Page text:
How to Become a Criminal Investigator with the Omaha
Police Department

Detectives with the Omaha Police Department (OPD) are members of the department’s Criminal Investigations Bureau (CIB). These criminal investigators work a number of cases, including those related to the 2,485 incidents of violent crime that were reported in 2012. Forty-one of these incidents were homicides.

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The CIB is comprised of two sections: Special Operations and Criminal Investigations. The latter section includes the Operations Squad along with the following units:

  • Homicide
  • Major Crimes
  • Special Victims
  • Crime Analysis
  • Crime Lab
  • North Investigations
  • South Investigations

Requirements to Become a Detective with the Omaha Police Department

Officers of the OPD are eligible to become detectives after they have been on the force for at least three years.

The first step to obtaining police officer jobs in Omaha is to meet the OPD’s minimum qualifications.

Basic Requirements – The state of Nebraska mandates that its prospective police officers have at least a high school education and can understand English at the 11th grade level.

Although, there is no requirement for a college degree, officers with bachelor’s or master’s degrees are eligible for additional pay in Omaha. While no degree is specified, many police officers with hopes of becoming detectives have degrees in criminal justice, forensic science, crime scene investigations, police science or other related fields.

Additional qualifications include:

  • Be 21 years old by the start of the first training class
  • Valid driver’s license
  • Must be free of the following convictions:
    • DUI within 2 years of the start of the training academy
    • Felony
    • Conviction for a crime punishable by at least a year in jail
    • Domestic violence misdemeanor

Application Process – Applicants who pass written and physical agility exams will be placed on an eligibility list. The department will rank the applicants by their scores on the written test. Candidates who appear promising will undergo a background check that examines the following areas of their lives:

  • Criminal history
  • Educational background
  • Employment history
  • Financial status
  • Military record
  • Traffic record

Training – Candidates learn to become police officers at the OPD Academy. This $9.6 million facility opened in 2008 and is shared by the Omaha Fire Department and the Army National Guard.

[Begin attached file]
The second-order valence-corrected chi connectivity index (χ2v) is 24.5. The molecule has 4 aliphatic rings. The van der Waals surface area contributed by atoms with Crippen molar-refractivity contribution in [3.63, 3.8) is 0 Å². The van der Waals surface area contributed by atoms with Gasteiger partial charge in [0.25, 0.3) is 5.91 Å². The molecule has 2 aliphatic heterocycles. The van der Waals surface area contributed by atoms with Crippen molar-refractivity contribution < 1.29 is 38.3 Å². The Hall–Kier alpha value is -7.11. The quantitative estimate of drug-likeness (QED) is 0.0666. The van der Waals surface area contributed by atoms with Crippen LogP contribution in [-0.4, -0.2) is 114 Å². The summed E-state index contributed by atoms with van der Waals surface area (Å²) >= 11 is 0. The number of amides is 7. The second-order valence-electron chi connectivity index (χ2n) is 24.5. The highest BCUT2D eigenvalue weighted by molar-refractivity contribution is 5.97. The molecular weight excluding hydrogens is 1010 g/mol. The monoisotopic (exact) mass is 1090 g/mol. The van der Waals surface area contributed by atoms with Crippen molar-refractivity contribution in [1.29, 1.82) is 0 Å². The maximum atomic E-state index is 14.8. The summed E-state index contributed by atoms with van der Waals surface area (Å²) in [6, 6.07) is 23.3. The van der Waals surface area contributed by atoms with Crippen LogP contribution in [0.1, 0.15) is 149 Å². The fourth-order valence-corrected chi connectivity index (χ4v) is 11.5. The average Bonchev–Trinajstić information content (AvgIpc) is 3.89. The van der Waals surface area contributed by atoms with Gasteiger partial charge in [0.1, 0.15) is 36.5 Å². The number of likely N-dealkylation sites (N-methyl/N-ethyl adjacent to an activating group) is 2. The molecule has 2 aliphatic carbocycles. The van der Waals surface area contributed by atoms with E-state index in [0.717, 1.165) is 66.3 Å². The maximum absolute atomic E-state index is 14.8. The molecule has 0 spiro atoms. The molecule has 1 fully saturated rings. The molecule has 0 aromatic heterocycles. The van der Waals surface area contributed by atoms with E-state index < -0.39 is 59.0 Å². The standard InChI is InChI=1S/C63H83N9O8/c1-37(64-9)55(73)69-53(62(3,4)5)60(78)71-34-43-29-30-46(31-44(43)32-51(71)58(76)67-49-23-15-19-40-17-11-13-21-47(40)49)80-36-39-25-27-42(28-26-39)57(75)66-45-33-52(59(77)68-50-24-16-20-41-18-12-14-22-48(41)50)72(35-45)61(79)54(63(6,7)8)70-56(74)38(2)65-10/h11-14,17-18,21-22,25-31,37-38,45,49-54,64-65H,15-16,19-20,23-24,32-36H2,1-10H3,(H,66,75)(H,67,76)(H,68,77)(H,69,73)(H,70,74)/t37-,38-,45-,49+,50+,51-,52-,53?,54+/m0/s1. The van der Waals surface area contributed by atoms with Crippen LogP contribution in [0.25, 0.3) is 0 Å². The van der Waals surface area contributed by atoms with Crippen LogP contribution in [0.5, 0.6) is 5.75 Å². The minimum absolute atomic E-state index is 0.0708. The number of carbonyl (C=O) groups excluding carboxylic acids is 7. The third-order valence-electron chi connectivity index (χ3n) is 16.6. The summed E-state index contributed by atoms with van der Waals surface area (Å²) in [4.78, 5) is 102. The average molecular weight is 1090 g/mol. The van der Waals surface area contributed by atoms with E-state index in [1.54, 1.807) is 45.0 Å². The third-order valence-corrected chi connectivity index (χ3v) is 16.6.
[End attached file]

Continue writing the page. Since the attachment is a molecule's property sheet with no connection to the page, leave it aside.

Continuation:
Recruits undergo 760 hours of training. The department provides 301 more hours of training than is mandated by the state to adequately prepare its recruits to serve in a major metropolitan area. These recruits are trained in an array of subjects including performing criminal investigations. After graduation, they take part in 15 weeks of field training. Once they have completed their training in the field, they may be given solo assignments.

Highlights of Detective Work in Omaha

The Omaha Police Department Criminal Investigations Bureau units that employ detectives are described below along with a few of their many successes.

Homicide Unit – Among the many members of the homicide unit are 20 detectives who work closely with the Douglas County Attorney’s Office. They work within one of three squads:

  • Homicide
  • Cold Case
  • Felony Assault

The Homicide Squad arrested 32 people for their role in murders during 2012. Detectives of the Cold Case Unit were able to close a murder from 1980, and detectives with the Felony Assault Squad investigated 220 of these cases in 2012.

North Investigations Unit – The members of this unit investigate a number of types of crime that occur north of Dodge Street. In 2013, detectives with this unit carried out the following activities:

  • Arrested 489 people
  • Worked over 3,300 cases
  • Interview over 4,400 victims, witnesses, and suspects
  • Conducted almost 100 searches

The detectives were able to recover stolen property worth tens of thousands of dollars that was linked to over 30 burglaries and locate the suspects in October 2013. One of the thieves received a 30 year prison sentence for burglary and theft-by-receiving, and the detectives were able to return much of the stolen property.

In May 2013, detectives were on the trail of a man suspected of stealing from motor vehicles throughout the city. While being pursued, he broke into a house and held an elderly woman hostage. The SWAT Squad was able to arrest the perpetrator without harm to the female. The man was sentenced to 47 years in prison.

South Investigations Unit – The investigators in this unit focus on cases of person and property crime from south of Dodge Street. They had 2,581 new cases assigned in 2012 and made 654 arrests. Nearly 60% of them were for felonies. Detectives solved a number of burglaries and helped to solve a case in which two teenagers confronted a man with a gun in an attempt to rob him.

Major Crimes Unit – The four investigative squads of this unit include the following:

  • Major Crimes
  • High Profile Crimes
  • Fraud
  • Field Investigations

The Field Investigations Squad is comprised of detectives who work felony and serious misdemeanor crimes that occur between 3 PM and 7 AM. They investigated over 1,300 incidents in 2012 and arrested over 1,100 people.

The Fraud Squad reviewed 2,038 cases in 2012 and arrested 211 people for financial crimes including embezzlement and criminal impersonation.

Detectives with the Major Crimes Squad investigate bank and commercial robberies. This included eight bank robberies in 2012. They were able to arrest suspects for seven of the robberies. The member of this squad work in joint task forces with the following agencies:

  • City Prosecutor’s Office
  • Douglas County Attorney’s Office
  • FBI
  • Secret Service
  • U.S. Attorney’s Office

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